Reform driving poorer families out of London's PRS
Published by Max Salsbury for 24dash.com in Housing and also in Central Government, Regulation
Quarter of children in London 'come from jobless homes'
The Tory-led coalition's reforms of the Welfare system are driving poorer families out of the private rented sector in parts of London, according to new analysis from the Chartered Institute of Housing.
In the borough of Kensington & Chelsea, the number of people claiming housing benefit in the PRS has fallen by more than a quarter since March 2011 and in Westminster by nearly a third.
In contrast, claims are increasing across London and Great Britain as a whole as rising prices in the PRS mean more people are having to claim housing benefit – including more people in work.
Changes to local housing allowances (the housing benefit paid to most tenants who rent from private landlords) came into force for new claimants in April 2011 and have applied to all existing claimants for more than a year.
The reforms set LHA rates at a lower level, reduced the rates for single people aged 25-34, and imposed a maximum cap on LHA rates which ranges from £250 for a one-bed home to £400 for a four-bed home per week.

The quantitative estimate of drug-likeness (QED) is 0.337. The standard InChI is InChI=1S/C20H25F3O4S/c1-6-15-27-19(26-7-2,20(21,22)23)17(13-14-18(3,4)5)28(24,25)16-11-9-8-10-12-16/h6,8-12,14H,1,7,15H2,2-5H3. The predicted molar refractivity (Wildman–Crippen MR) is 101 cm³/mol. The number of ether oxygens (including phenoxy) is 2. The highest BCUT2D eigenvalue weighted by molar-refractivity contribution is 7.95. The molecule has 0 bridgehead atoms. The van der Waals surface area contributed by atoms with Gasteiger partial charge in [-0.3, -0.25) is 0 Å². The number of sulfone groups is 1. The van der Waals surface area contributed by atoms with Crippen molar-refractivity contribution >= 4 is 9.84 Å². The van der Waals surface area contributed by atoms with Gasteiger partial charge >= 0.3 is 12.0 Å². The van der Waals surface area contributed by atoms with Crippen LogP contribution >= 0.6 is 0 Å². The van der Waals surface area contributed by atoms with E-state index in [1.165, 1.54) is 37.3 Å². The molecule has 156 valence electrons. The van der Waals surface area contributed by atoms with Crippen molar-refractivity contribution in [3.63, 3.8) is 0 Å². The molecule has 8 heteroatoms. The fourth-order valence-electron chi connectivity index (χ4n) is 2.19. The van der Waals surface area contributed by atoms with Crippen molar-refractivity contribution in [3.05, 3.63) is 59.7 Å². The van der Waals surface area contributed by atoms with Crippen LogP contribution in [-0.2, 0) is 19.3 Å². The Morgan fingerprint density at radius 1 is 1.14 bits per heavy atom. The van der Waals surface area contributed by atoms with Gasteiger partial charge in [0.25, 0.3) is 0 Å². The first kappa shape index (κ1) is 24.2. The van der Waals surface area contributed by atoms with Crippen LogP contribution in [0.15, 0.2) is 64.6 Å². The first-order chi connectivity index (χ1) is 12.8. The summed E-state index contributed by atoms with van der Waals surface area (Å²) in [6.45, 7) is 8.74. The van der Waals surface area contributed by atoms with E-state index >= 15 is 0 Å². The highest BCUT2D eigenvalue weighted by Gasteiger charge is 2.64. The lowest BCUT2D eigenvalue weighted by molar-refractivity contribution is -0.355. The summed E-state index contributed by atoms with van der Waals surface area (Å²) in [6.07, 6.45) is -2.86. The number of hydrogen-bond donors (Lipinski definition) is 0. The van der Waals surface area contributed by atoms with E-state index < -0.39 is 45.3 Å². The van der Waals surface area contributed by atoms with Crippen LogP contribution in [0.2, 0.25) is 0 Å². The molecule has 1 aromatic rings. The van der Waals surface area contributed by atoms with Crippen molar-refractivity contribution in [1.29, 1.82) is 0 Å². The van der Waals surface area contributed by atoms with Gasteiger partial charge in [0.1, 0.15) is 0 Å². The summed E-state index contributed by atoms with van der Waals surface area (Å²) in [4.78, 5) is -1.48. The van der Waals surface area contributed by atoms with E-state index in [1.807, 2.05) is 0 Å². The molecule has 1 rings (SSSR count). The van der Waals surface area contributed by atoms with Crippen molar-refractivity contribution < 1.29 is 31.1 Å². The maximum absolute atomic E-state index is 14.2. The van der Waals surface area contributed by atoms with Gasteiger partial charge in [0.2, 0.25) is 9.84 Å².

CIH chief executive Grainia Long said: “The combined impact of high rents and local housing allowance reform means that poorer families are effectively being priced out of the private rented sector in some areas of London.
"My biggest concern is where they are ending up – social housing is at a premium across the capital.
"To find a more affordable home people may be forced to move long distances away from where they work – which could make it difficult to hold down their job in the long term – and from their support network of family and friends.
“It cannot be right that some areas of the capital are becoming the exclusive preserve of the wealthy elite or that people on lower incomes are simply unable to afford to live in the places where they work. Increasing the number of new homes we build is vital if we are to have any hope of sustaining mixed communities.”
The latest figures from the Department for Work and Pensions show that the number of people claiming housing benefit in the PRS has dropped by 31.3% in Westminster, from 8,580 in March 2011 to 5,893 last November.
In Kensington and Chelsea, the number has dropped by 27.6%, from 4,180 to 3,027.
Across London the number of people claiming housing benefit in the PRS has risen by 3.9% over the same period and by 6.4% across Great Britain.
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